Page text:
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Coin Detail
Click here to see enlarged image.
ID:     77000131
     [UNVERIFIED]
Type:     Greek
Region:     MACEDONIAN KINGS
Issuer:     Philip V
Date Ruled:     221-179 BC
Metal:     Silver
Denomination:     Tetradrachm
Struck / Cast:     struck
Date Struck:     BC 220-211
Weight:     17.04 g
Die Axis:     11 h
Obverse Description:     Diademed head right
Reverse Legend:     ΒΑΣΙΛΕΩΣ ΦΙΛΙΠΠΟΥ
Reverse Description:     Athena Alkidemos advancing left, preparing to cast thunderbolt held in her right hand; monograms to inner left and right
Mint:     Pella or Amphipolis
Primary Reference:     Mamroth, Philip 1, pl. 5, 1 (same obv. die)
Reference2:     SNG Alpha Bank 1049
Reference3:     SNG MÜnchen 1124
Reference4:     SNG Saroglos 934 (same obv. die); McClean 3628 (same obv. die)
Photograph Credit:     Classical Numismatic Group
Source:     http://www.cngcoins.com/Coin.aspx?CoinID=114554
Grade:     EF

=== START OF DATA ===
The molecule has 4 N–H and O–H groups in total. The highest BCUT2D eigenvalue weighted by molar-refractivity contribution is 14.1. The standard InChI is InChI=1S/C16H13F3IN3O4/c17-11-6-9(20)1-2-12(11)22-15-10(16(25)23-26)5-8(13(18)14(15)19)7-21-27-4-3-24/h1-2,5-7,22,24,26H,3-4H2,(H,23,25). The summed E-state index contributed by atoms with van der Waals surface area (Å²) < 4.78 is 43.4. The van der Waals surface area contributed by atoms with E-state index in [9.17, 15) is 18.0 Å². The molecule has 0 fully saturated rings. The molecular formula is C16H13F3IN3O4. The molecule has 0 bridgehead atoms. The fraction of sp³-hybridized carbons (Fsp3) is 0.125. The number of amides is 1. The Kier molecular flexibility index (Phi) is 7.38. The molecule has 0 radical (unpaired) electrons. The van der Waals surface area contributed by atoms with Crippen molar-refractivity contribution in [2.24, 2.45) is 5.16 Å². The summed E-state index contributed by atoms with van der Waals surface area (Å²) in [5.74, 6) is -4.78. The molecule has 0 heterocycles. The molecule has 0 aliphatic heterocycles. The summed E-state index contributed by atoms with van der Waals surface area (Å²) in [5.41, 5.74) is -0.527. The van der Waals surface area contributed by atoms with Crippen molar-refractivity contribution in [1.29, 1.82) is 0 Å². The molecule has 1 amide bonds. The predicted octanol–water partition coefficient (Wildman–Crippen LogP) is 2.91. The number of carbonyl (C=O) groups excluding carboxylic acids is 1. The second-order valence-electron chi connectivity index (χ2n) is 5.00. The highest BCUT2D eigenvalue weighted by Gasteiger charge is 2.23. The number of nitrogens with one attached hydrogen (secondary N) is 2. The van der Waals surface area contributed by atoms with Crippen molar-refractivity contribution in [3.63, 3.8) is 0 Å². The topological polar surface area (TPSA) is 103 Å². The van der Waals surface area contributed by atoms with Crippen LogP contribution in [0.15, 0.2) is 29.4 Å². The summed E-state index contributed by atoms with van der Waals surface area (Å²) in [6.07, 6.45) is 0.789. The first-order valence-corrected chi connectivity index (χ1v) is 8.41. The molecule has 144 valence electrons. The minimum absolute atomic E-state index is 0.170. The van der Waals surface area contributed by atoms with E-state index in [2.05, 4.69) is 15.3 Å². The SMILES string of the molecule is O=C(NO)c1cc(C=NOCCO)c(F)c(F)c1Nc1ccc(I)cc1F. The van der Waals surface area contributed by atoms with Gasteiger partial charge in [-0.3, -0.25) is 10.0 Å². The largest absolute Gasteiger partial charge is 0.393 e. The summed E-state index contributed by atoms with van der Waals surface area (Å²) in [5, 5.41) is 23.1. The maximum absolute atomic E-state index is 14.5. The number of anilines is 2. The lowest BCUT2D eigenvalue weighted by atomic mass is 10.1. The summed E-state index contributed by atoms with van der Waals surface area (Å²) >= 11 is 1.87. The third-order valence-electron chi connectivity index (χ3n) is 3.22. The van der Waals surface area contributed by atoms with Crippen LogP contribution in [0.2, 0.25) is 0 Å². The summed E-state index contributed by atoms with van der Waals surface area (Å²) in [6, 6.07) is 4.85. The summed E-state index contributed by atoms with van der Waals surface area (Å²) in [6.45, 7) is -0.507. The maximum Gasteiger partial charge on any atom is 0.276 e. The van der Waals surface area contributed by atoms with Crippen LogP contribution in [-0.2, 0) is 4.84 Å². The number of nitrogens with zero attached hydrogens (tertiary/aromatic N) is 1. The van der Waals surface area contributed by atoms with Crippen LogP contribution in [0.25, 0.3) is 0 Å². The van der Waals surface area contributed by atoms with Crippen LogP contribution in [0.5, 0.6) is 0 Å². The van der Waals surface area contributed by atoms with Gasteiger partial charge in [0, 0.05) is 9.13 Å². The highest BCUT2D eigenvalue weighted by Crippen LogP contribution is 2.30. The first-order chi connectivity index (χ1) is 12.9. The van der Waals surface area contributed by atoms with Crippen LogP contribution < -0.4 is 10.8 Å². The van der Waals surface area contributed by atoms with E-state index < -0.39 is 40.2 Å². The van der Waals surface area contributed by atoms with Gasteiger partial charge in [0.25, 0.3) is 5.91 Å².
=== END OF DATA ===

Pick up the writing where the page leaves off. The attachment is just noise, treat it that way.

Notes:     Rare first issue of Philip. From the Semon Lipcer Collection.Philip V was the son of the Macedonian king Demetrios II Aitolikos. He was only nine at the time of his father's death in 239 BC, so the kingdom passed to his cousin, Antigonos III Doson, who ruled until 221 BC. The entirety of Philip’s reign was devoted to maintaining the supremacy of Macedon in Greece, which inevitably brought the kingdom into conflict with Rome, whose power in Greece was ascendant. Two major wars ensued, the First and Second Macedonian Wars, the latter culminating in the overwhelming defeat of the Macedonians at the Battle of Cynocephalae in 197 BC. Although Philip retained his kingdom, the influence of Macedon was considerably decreased, and Greece passed into the sphere of Rome.This tetradrachm is from Philip’s first series of silver coinage, and features the first Macedonian royal portrait since the issues of his great-grandfather Demetrios I Poliorketes in the 290s BC. While the style of portraiture in Macedonian coinage was traditionally sub-par in comparison with those of Asia Minor, these portraits of Philip are among the most beautiful Hellenistic portraits, obviously engraved by master celators. The reverse features Athena Alkidemos, which was the traditional reverse type used on the tetradrachms of his grandfather, Antigonos II Gonatas. This first series of tetradrachms was struck on the Attic standard, and was replaced by a new coinage in 211 BC, with completely novel types, struck on the Macedonian standard. Although this first series is dated to a period of nine years, it most likely was a very short issue (only three obverse dies are known) struck during the Social War (220-217 BC) (see EHC, p. 135).